Weilers LLP

To Win, You Need Evidence

To Win, You Need Evidence

January 27, 2023

By Nick Melchiorre

Leaving a judge in a quandary is never a  good thing.

Lawsuits over aborted real estate transactions seemed to be popping up almost as often as estate litigation these days. This is particularly true in the Greater Toronto Area and the Golden Horseshoe, but it’s bound to be on it’s way to Thunder Bay.


Just a couple of weeks after writing about the Ontario Court of Appeal emphasizing that expert evidence is not always necessary in establishing damages over an aborted real estate transaction, what caught our eye was in Ontario Court of Appeal decision about expert evidence in an aborted real estate transactions.

Rosehaven Homes Limited v. Aluko was decided initially on a summary judgment motion rather than a trial. Expert evidence by way of an unsigned report attached to an affidavit from one of the authors of the report was admitted into evidence in favor of the plaintiffs. This panel of the court did not discuss at all the issue of expert evidence versus simply proving the loss on the resale.

The key issue in Rosehaven was the admissibility of the expert evidence in the form presented. The Court of Appeal showed a very flexible approach to the question, rather than being fully formal and requiring strict compliance with the rules on expert evidence. In particular the court reminded us that:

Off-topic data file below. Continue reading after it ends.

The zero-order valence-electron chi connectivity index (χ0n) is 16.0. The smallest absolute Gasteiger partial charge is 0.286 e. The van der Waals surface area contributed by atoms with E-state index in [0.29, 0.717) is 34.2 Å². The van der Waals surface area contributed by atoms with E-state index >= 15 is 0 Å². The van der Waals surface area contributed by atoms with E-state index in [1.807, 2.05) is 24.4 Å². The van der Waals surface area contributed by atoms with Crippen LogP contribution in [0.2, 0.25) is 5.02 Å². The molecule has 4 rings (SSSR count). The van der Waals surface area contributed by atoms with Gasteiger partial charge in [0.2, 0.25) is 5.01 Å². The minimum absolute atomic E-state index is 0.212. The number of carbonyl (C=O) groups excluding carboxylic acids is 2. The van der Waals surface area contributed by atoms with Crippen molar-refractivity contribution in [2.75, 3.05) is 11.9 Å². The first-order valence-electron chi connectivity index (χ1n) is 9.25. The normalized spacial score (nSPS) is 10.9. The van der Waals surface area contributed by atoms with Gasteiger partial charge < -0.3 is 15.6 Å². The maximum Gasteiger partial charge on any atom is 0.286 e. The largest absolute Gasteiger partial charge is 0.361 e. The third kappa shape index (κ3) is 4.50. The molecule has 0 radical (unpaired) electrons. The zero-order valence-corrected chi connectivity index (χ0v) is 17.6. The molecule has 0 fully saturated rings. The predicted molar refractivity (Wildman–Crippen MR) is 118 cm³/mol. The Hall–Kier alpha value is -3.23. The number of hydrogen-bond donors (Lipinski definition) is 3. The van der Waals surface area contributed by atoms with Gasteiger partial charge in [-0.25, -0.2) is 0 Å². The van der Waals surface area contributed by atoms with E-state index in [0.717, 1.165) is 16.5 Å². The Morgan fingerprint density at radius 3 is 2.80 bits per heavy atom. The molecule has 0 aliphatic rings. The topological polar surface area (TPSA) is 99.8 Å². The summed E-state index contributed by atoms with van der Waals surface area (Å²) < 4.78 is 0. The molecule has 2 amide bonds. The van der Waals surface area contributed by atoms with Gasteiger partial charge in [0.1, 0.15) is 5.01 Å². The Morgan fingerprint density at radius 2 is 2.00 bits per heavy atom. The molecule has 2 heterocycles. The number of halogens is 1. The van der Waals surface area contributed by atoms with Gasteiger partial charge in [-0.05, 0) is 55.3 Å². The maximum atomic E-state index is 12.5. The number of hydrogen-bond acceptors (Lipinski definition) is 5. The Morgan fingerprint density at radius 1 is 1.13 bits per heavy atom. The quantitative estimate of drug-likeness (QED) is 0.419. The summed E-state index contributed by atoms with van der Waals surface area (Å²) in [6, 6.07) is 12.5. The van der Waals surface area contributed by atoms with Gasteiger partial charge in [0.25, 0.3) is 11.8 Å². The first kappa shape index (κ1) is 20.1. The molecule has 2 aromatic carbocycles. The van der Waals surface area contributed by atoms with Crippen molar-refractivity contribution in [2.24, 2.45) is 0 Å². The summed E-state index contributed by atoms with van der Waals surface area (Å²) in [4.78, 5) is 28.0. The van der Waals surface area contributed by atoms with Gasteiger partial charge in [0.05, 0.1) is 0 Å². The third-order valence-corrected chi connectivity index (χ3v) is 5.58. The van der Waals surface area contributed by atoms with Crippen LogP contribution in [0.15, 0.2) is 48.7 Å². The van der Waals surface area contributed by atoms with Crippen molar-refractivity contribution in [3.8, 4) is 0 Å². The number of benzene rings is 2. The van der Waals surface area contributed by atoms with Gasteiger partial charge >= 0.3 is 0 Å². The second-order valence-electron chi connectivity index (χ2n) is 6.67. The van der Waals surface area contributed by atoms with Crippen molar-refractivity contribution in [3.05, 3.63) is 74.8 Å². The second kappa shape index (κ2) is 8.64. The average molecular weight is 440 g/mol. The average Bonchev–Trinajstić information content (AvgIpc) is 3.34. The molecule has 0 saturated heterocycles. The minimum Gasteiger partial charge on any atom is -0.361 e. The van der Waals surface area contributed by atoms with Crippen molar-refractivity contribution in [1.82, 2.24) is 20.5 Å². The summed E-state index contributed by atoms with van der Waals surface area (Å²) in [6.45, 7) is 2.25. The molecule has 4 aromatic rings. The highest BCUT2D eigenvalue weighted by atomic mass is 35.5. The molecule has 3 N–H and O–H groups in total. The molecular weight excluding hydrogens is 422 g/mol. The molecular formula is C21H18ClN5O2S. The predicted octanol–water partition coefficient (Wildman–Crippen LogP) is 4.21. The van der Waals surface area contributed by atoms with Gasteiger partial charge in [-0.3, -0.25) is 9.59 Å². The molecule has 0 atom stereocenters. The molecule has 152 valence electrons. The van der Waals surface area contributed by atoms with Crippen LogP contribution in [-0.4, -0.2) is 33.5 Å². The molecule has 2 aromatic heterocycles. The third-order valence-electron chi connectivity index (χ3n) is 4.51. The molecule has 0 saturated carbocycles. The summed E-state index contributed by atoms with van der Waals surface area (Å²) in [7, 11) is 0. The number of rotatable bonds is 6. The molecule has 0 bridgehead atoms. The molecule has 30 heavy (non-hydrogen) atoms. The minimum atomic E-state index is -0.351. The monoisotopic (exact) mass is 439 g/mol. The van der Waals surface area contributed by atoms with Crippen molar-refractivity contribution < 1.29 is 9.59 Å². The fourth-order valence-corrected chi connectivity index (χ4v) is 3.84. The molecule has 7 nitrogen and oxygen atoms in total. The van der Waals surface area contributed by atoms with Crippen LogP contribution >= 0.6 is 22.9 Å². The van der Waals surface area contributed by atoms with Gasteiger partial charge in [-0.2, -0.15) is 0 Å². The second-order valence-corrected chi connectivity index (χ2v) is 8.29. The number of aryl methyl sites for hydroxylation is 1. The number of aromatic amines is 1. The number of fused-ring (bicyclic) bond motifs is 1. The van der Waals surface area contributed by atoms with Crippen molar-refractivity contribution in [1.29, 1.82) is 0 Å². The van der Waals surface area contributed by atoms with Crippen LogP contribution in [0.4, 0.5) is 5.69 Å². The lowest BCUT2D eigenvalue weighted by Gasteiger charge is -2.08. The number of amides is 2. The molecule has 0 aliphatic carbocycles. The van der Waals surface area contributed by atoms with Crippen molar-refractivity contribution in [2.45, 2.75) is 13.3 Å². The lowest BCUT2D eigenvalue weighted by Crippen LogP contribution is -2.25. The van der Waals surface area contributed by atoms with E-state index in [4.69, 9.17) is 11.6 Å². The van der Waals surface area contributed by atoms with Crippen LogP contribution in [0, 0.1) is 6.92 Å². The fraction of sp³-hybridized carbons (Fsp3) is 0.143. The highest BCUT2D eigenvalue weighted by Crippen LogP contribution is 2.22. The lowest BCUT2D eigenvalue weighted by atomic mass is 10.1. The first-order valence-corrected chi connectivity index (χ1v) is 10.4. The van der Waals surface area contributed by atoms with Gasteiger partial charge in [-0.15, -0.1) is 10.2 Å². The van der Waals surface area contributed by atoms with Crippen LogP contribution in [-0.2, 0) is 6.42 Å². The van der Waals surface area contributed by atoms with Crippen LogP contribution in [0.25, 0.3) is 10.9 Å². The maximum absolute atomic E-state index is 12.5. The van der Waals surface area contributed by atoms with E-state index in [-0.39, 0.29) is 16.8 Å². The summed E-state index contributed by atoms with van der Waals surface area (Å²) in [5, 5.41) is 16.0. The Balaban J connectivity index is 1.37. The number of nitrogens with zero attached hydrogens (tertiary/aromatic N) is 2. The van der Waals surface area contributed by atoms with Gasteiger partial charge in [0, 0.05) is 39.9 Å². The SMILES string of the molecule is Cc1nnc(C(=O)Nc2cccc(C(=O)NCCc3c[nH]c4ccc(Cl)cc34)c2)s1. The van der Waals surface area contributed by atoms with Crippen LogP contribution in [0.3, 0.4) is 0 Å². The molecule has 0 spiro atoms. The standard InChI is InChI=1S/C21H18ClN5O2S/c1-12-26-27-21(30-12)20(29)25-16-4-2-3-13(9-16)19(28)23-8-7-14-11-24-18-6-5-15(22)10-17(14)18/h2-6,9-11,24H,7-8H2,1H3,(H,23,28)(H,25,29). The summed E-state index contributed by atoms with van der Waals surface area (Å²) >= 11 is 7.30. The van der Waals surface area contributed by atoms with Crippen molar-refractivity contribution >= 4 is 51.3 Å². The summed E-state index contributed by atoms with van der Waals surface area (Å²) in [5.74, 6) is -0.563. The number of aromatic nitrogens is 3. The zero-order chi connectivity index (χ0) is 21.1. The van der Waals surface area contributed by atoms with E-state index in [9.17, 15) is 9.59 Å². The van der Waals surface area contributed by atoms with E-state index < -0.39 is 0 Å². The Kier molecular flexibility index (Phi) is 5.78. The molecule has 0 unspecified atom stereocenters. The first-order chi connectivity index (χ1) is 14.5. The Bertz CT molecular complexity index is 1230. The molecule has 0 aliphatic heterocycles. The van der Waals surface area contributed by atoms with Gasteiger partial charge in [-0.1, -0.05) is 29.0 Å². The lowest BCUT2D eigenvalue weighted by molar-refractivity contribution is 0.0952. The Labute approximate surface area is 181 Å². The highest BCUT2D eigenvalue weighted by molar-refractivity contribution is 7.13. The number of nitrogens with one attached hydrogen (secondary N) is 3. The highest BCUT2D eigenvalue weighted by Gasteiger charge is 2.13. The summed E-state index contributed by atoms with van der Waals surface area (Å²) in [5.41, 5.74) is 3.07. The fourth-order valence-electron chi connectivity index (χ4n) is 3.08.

[11]       The fact that rule 53.03 sets out rules for the exchange of expert reports for the purposes of a trial does not undermine the ability of a party to introduce expert evidence on a motion, provided that the rules relating to the admissibility of evidence, in general, and expert evidence, in particular, are respected. This case is distinguishable from Karami, because, in that case, the expert’s report was not verified by an affidavit from the expert. Moreover, the motion judge in Karami was not satisfied that the expert had been properly qualified: Karami, at paras. 27 and 29.

[12]       We acknowledge that Rosehaven’s expert report may not have been in perfect compliance with all the requirements specified in rule 53.03(2) to support its admissibility. However, we are not persuaded that any failure to comply was material.

[13]       Concerning the Form 53 issue, we note that Rosehaven’s expert swore that, on October 8, 2021, she executed the Acknowledgment of Expert Duty Form attached as an exhibit to her affidavit sworn October 12, 2021. However, the Form 53 appended to her affidavit is not signed. Although there is no explanation for this discrepancy on the record, there was at least an available inference that Rosehaven’s expert was familiar with Form 53 and intended to sign a Form 53 in relation to this matter if in fact she did not do so. As we will explain, the appellants had the opportunity to clarify the discrepancy or object to the admissibility of Rosehaven’s expert report if they were concerned about it. They did not do so.

The court also excused the experts report for not having a separate section setting out in detail the instructions received from plaintiffs lawyers. Substance governs over form.